> with uniformity of the depth washed out and make sure
      > they properly dry before the hardening process.
      >
      > If I were to create my own conversion to florescent UV
      > bulbs what should I look for. I have never searched
      > for the bulbs before just the entire platemaker. I
      > don't see that it would be very difficult to
      > accomplish a custom box that could sit on top of my
      > vacuum unit and have it hooked to a darkroom timer. I
      > have found bulbs online but I do not know if a UVA
      > tanning style bulg is what is required or a UV black
      > light bulb would be the correct style.
      >
      > Thanks!
      >
      > cody
      >
      >
      > --- Peter Fraterdeus <peterf@...> wrote:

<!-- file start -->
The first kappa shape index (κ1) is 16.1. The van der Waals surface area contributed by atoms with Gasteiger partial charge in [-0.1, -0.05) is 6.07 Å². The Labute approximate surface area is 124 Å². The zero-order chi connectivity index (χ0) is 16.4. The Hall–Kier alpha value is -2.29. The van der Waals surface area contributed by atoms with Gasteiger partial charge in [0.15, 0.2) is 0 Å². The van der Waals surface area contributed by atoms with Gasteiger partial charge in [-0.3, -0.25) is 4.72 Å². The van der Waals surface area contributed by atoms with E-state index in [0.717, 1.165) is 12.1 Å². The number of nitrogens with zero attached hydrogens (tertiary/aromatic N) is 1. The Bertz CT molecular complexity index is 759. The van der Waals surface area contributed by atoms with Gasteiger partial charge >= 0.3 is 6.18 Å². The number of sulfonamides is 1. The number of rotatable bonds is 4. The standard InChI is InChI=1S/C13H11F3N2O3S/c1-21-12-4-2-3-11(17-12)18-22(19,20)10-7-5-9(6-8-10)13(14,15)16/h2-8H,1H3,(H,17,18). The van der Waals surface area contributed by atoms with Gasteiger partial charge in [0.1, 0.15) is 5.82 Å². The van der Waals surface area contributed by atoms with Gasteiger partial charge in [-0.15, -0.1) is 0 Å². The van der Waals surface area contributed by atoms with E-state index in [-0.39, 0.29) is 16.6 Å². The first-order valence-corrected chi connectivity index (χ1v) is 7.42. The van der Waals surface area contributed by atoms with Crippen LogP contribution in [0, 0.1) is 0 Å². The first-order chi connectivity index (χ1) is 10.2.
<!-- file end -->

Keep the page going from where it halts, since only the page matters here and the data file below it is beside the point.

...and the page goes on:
>
      > > Hi Cody, et alia
      > >
      > > Richard wrote:
      > >
      > > > The characteristic
      > > > slope of a well made photopolymer plate is the
      > > result of how
      > > > photopolymer bends the light ray at the point it
      > > enters the
      > > > photopolymer.
      > >
      > >
      > > Photons do travel in a straight line, and thus a
      > > broad light source
      > > will create a light cone, regardless of diffraction.
      > > Your argument implies that the source is an
      > > infinitely distant point.
      > > While the ray may bend due to the change in medium,
      > > I don't think
      > > that's the reason for the slope of the shoulder.
      > >
      > > As far as it goes, I am finding that the plate
      > > material from Boxcar
      > > produces very vertical shoulders. I think this is as
      > > much due to the
      > > fact that the yellow color absorbs the UV, and
      > > therefore the photons
      > > coming at an angle do not spread much beyond the